Thursday, March 10, 2011

C is for Cancer

Two weeks after Rick died, my mom and I were sitting in the back yard on the patio.  It was a beautiful day.  Our backyard was the perfect hideaway.  Our six foot privacy fence kept the world around out of view.  We had two huge maple trees that made a canopy shelter over most of the yard.  When summer rolled around, I would frequently take my paper outside with a cup of tea and read in the solitude.   This particular morning my mom was outside with me and Michael was climbing on the fort showing off the great daring feats of a three year old.

The phone in the kitchen rang and I hopped up to answer it and then walked back outside.  It was my sister.  She sounded calm but something was wrong I could tell from the sound in her voice. The first surprise was that she had breast cancer.  I was totally flipped out.  I know it wasn’t all about me but it sure did feel like people around me were beginning to fall to pieces.  My dad’s cousin had died two weeks before Rick and I was worried for my sister.   She really sounded quite calm; she had a plan and she was going to make best of this.

She went to Columbia University Hospital in Manhattan and was going to be completely rearranged.  The doctors would do a bilateral mastectomy and then a tram flap.  This is a procedure where a plastic surgeon removes muscle, fat, tissue and skin from the patient’s abdomen but keeps the blood supply intact.  Then the flap is burrowed into the breast area and attached to the chest, making a breast mound.  The surgery requires a breast surgeon, a plastic surgeon and a micro-vascular surgeon.  Patricia was looking forward to a firmer, uplifted future with a flat stomach to boot.

Patty sounded pretty excited about the procedure when I spoke to her on the phone.  My head was reeling from the news but she sounded like she had it under control.  A few days later she called back to tell us about the second surprise, that she was pregnant.  We were excited and worried at the same time.  Patty was very calm about the whole situation. It never crossed her mind to terminate; this baby had saved her life.  She would not have known the cancer was there if she hadn’t been pregnant.  She still says today that Romy saved her life.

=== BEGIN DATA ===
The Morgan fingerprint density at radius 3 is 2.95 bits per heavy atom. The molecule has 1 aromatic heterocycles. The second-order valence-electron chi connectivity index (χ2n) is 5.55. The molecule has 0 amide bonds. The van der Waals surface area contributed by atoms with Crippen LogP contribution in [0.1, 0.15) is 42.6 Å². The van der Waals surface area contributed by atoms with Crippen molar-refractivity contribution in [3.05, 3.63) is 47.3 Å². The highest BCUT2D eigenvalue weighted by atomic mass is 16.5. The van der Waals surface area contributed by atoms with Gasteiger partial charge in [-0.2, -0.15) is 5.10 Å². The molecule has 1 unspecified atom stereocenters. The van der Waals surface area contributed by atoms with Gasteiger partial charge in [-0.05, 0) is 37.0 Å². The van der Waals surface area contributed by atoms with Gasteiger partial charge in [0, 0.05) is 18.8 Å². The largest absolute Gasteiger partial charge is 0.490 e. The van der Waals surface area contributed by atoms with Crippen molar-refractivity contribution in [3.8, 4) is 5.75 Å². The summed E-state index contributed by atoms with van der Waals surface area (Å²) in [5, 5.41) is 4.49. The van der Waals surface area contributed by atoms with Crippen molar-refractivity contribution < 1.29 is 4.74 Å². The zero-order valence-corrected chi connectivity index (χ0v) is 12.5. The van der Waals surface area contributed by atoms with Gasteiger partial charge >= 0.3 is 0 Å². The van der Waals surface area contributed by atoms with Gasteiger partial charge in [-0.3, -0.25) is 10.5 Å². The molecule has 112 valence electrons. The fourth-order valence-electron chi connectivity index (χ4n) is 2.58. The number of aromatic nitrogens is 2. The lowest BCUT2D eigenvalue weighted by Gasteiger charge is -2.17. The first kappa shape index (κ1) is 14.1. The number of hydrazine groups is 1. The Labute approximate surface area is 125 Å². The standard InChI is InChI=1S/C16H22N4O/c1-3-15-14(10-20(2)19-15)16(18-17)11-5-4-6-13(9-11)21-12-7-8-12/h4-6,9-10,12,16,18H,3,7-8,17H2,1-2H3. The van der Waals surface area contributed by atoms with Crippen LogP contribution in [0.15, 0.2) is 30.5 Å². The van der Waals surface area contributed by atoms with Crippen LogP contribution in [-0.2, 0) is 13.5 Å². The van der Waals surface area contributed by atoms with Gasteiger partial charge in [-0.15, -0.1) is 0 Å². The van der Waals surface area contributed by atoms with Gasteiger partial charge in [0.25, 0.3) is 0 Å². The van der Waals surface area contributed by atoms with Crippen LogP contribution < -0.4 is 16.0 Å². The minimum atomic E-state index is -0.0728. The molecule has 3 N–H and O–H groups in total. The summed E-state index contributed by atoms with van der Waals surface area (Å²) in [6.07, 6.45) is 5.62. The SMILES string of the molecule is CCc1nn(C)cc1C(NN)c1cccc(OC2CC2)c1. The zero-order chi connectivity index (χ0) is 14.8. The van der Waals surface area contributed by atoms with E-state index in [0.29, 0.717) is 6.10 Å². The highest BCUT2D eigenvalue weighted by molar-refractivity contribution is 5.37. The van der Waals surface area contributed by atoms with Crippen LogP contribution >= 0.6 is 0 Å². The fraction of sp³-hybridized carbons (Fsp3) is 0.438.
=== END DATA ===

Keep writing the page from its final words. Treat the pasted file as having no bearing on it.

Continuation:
Pregnancy and breast cancer do not really mix, particularly if the lesion is estrogen positive as levels sky rocket during pregnancy.  High levels of estrogen can feed the lesions, not good.  Gone were the plans for a flat stomach and firmer upper regions.  The game plan was to wait out the first and second trimesters and in the third trimester do a lumpectomy under local anesthesia.  It was a long wait, but she was ready when the day arrived.  The pathology showed DCIS (ductile carcinoma in situ) which meant non-invasive cancer.  Patty delivered beautiful baby by C-section on December 22, 1999, Romy Jane.  Her doctor put Patty on Tamoxifin an estrogen beta-blocker following the surgery and is fine now eleven years later.

Patty’s ordeal caused me to freak, yet again.  I had just had a mammogram seven months prior to this but I wanted another one and made an appointment with Dr. Passan, my short surgeon who had treated both Rick and me.  I had the mammogram done and of course, they called to say that it wasn’t normal.  Next they did a sonogram to check it and then later in the summer the doctor recommended a needle-core biopsy.

I was not too happy with God at this point.  To be honest my fun meter had been completely tapped. It really felt like a sick joke to throw me into yet another drama of cancer.  All I could think was that my boys need a parent and I needed to get through this quickly and quietly; they didn’t need to be worrying about me.  What doesn’t kill you makes you stronger.  I was so tired of being strong!

1 comment:

  1. Here we go again ... another hole in the ceiling. God must really want to make you the strongest woman on the planet.